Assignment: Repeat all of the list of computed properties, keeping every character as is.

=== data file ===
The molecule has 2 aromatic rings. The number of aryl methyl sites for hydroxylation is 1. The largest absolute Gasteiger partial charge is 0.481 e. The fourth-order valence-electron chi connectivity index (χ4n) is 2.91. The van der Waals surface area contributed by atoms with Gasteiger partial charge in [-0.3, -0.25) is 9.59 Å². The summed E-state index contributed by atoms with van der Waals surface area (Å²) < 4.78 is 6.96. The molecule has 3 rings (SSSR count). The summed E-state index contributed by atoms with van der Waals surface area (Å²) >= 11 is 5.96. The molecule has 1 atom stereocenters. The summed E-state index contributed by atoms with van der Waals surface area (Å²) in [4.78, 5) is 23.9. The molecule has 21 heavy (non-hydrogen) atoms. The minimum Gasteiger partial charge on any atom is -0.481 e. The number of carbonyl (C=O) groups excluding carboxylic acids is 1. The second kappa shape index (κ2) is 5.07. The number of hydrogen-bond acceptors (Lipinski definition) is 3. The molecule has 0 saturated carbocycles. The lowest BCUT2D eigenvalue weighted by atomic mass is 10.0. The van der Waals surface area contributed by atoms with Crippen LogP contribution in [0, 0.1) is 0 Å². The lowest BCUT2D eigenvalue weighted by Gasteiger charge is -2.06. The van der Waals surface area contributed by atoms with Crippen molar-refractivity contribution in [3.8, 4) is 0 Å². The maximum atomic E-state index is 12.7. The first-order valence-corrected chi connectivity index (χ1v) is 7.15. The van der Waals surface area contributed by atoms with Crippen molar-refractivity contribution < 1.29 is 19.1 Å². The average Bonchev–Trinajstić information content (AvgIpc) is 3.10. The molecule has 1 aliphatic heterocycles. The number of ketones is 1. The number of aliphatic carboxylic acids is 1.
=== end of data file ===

The molecule has 2 aromatic rings. The number of aryl methyl sites for hydroxylation is 1. The largest absolute Gasteiger partial charge is 0.481 e. The fourth-order valence-electron chi connectivity index (χ4n) is 2.91. The van der Waals surface area contributed by atoms with Gasteiger partial charge in [-0.3, -0.25) is 9.59 Å². The summed E-state index contributed by atoms with van der Waals surface area (Å²) < 4.78 is 6.96. The molecule has 3 rings (SSSR count). The summed E-state index contributed by atoms with van der Waals surface area (Å²) >= 11 is 5.96. The molecule has 1 atom stereocenters. The summed E-state index contributed by atoms with van der Waals surface area (Å²) in [4.78, 5) is 23.9. The molecule has 21 heavy (non-hydrogen) atoms. The minimum Gasteiger partial charge on any atom is -0.481 e. The number of carbonyl (C=O) groups excluding carboxylic acids is 1. The second kappa shape index (κ2) is 5.07. The number of hydrogen-bond acceptors (Lipinski definition) is 3. The molecule has 0 saturated carbocycles. The lowest BCUT2D eigenvalue weighted by atomic mass is 10.0. The van der Waals surface area contributed by atoms with Crippen LogP contribution in [0, 0.1) is 0 Å². The lowest BCUT2D eigenvalue weighted by Gasteiger charge is -2.06. The van der Waals surface area contributed by atoms with Crippen molar-refractivity contribution in [3.8, 4) is 0 Å². The maximum atomic E-state index is 12.7. The first-order valence-corrected chi connectivity index (χ1v) is 7.15. The van der Waals surface area contributed by atoms with Crippen molar-refractivity contribution < 1.29 is 19.1 Å². The average Bonchev–Trinajstić information content (AvgIpc) is 3.10. The molecule has 1 aliphatic heterocycles. The number of ketones is 1. The number of aliphatic carboxylic acids is 1.